January 17, 2019Comments are off for this post.

Codea on Menus in iOS

I've been using an iPad Pro on and off for the past year and have yet to find a way to use it as my daily work machine. Some of this is due to missing applications like Sketch or Adobe XD, but also in the limitations of most iOS apps. Mobile apps are simple, accessible, and focused, but don't typically offer the robustness of desktop counterparts.

Codea recently addressed this gap as co-creator Simeon wrote in a recent blog post:

I realised six months ago as I was using my Mac, using the menus, that I need these things — menus — in Codea. I was trying to solve a problem that has been solved for decades.

So I set out to make the best menus I could make for iOS.

For simple apps, menus aren’t necessary, and that’s great.

But Codea isn’t a simple app and there’s nothing I can do about that.

What it can be is discoverable. Compared to all the options I considered, menus are exactly that, discoverable. You pull down a list of named features complete with shortcut keys (if a keyboard is attached). Then you activate that feature by tapping on it, or by dragging your finger and releasing.

Hamburger menus, side-drawers, whatever you want to call them, are a conventional way to bury additional and often unrelated functionality into an app. But they are much heavier than the good old-fashioned menu bar. They often pull out a whole modal side-thingy, maybe they slide all your content to the right. It’s a context switch for your brain.

Menus categorise items under common, plain-text headings, and they appear and disappear without fanfare.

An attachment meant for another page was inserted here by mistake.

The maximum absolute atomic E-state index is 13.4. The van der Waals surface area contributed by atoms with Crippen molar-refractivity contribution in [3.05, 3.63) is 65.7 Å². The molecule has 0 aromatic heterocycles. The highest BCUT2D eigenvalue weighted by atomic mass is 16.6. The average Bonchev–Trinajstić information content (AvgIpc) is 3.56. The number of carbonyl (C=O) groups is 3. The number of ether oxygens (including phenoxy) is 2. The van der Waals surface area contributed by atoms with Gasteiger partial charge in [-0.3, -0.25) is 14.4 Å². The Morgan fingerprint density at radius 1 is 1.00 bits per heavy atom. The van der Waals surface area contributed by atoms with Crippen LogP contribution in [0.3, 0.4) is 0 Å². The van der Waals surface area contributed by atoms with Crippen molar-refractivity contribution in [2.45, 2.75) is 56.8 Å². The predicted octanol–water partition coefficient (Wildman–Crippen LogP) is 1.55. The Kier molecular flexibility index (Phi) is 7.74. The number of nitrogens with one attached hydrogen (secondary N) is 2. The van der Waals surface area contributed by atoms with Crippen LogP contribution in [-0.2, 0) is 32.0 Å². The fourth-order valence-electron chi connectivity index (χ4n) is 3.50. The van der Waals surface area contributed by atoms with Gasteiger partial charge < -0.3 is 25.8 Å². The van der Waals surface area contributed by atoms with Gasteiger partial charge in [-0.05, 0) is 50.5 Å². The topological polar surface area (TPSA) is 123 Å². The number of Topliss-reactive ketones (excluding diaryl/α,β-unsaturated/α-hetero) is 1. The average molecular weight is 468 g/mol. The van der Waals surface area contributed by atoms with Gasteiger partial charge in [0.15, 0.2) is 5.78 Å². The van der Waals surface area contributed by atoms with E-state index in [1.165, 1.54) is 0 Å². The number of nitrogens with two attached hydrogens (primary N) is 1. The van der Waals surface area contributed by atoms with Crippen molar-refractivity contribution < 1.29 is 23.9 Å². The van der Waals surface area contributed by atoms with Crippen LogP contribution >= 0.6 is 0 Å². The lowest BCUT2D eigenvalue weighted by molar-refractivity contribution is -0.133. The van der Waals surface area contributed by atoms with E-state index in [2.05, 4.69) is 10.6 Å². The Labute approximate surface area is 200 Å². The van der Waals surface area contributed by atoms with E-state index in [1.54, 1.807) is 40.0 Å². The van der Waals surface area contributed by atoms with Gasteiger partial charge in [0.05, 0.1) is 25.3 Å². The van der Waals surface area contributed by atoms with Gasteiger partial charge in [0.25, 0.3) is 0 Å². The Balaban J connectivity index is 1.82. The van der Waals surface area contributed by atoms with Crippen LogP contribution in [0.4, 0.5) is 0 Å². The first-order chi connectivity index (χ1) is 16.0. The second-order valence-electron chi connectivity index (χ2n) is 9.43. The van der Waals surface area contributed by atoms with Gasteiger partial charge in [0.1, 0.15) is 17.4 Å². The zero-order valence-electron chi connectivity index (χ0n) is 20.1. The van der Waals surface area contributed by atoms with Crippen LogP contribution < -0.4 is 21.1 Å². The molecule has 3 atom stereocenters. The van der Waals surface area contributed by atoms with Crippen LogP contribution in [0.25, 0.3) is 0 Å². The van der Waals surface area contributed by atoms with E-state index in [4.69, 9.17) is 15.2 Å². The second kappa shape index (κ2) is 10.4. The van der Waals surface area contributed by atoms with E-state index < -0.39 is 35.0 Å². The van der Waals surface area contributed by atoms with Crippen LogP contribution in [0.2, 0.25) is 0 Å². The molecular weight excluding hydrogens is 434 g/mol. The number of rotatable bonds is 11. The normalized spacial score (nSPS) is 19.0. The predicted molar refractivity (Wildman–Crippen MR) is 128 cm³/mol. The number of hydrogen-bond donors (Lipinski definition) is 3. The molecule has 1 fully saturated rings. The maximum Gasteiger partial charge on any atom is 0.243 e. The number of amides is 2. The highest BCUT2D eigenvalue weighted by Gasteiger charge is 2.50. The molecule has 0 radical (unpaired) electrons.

I wanted menus that looked beautiful, looked like iOS, and felt great.

https://codea.io/blog/the-ios-menu/

Simeon perfectly describes the missing component in many of today's productivity apps - discoverability. Features and complexity are often dropped for the sake of simplicity, sacrificing the value of the app. But Simeon doesn't just stop at adding menus to Codea, he dives deeper in a second post to focus on the interactions.

The other interaction I really needed for this menu was something I first noticed in Procreate, an iPad app for painting. It uses popover menus to allow the user to change tools and colours. Standard iOS popovers require the user to tap outside the popover to dismiss it before she can interact with the background. In Procreate, you can just start drawing and the popover dismisses.

This behaviour gives the menus their lightweight feel. They don’t stutter your interactions with the rest of the system. The clip below shows what happens when you scroll the editor with an open menu.

There are so many great details in this piece, but I particularly love how he handled scrolling for various device sizes and his brilliant implementation of dynamic button colors for increasing legibility (see the video).

February 11, 2018Comments are off for this post.

The quantified self: Wedding edition

Who says you can't quanitfy love? I tracked my heart rate during our wedding ceremony in September and time-stamped a few highlights with the help of photos from family, friends, and our official photographer. I tried a few different tools for creating the chart (Google Sheets, Numbers, Sketch, etc.) but eventually landed on Plot.ly for the interactive annotations.